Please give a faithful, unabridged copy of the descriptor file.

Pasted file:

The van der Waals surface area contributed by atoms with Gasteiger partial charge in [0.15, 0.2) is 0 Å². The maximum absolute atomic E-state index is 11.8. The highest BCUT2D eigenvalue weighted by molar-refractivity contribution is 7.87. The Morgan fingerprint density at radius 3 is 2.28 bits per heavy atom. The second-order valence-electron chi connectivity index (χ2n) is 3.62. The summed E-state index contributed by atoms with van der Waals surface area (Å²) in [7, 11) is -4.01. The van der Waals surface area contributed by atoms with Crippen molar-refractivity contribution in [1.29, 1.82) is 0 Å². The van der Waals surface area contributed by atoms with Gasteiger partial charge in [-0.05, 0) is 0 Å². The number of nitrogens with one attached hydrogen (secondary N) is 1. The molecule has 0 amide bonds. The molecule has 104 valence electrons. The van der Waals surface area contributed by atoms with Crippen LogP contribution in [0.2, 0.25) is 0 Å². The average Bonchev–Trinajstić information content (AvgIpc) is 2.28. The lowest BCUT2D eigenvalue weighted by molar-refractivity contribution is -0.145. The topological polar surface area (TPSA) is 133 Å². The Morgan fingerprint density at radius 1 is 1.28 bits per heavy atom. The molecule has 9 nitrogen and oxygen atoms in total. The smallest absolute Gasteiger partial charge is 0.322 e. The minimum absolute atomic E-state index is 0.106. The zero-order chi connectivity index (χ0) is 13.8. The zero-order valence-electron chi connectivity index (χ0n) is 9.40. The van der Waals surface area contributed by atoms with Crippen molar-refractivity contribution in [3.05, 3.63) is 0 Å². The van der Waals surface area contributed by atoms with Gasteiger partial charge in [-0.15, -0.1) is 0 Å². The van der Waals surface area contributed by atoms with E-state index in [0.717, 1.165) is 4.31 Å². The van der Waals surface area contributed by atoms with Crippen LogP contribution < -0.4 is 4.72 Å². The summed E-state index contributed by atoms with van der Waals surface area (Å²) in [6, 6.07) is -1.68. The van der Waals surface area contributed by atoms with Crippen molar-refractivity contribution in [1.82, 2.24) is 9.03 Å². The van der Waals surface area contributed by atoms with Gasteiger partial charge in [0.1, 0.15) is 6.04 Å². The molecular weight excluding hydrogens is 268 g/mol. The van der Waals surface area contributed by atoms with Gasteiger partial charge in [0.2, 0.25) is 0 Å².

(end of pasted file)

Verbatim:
The van der Waals surface area contributed by atoms with Gasteiger partial charge in [0.15, 0.2) is 0 Å². The maximum absolute atomic E-state index is 11.8. The highest BCUT2D eigenvalue weighted by molar-refractivity contribution is 7.87. The Morgan fingerprint density at radius 3 is 2.28 bits per heavy atom. The second-order valence-electron chi connectivity index (χ2n) is 3.62. The summed E-state index contributed by atoms with van der Waals surface area (Å²) in [7, 11) is -4.01. The van der Waals surface area contributed by atoms with Crippen molar-refractivity contribution in [1.29, 1.82) is 0 Å². The van der Waals surface area contributed by atoms with Gasteiger partial charge in [-0.05, 0) is 0 Å². The number of nitrogens with one attached hydrogen (secondary N) is 1. The molecule has 0 amide bonds. The molecule has 104 valence electrons. The van der Waals surface area contributed by atoms with Crippen LogP contribution in [0.2, 0.25) is 0 Å². The average Bonchev–Trinajstić information content (AvgIpc) is 2.28. The lowest BCUT2D eigenvalue weighted by molar-refractivity contribution is -0.145. The topological polar surface area (TPSA) is 133 Å². The Morgan fingerprint density at radius 1 is 1.28 bits per heavy atom. The molecule has 9 nitrogen and oxygen atoms in total. The smallest absolute Gasteiger partial charge is 0.322 e. The minimum absolute atomic E-state index is 0.106. The zero-order chi connectivity index (χ0) is 13.8. The zero-order valence-electron chi connectivity index (χ0n) is 9.40. The van der Waals surface area contributed by atoms with Crippen molar-refractivity contribution in [3.05, 3.63) is 0 Å². The van der Waals surface area contributed by atoms with Gasteiger partial charge in [-0.15, -0.1) is 0 Å². The van der Waals surface area contributed by atoms with E-state index in [0.717, 1.165) is 4.31 Å². The van der Waals surface area contributed by atoms with Crippen LogP contribution < -0.4 is 4.72 Å². The summed E-state index contributed by atoms with van der Waals surface area (Å²) in [6, 6.07) is -1.68. The van der Waals surface area contributed by atoms with Crippen molar-refractivity contribution in [1.82, 2.24) is 9.03 Å². The van der Waals surface area contributed by atoms with Gasteiger partial charge in [0.1, 0.15) is 6.04 Å². The molecular weight excluding hydrogens is 268 g/mol. The van der Waals surface area contributed by atoms with Gasteiger partial charge in [0.2, 0.25) is 0 Å².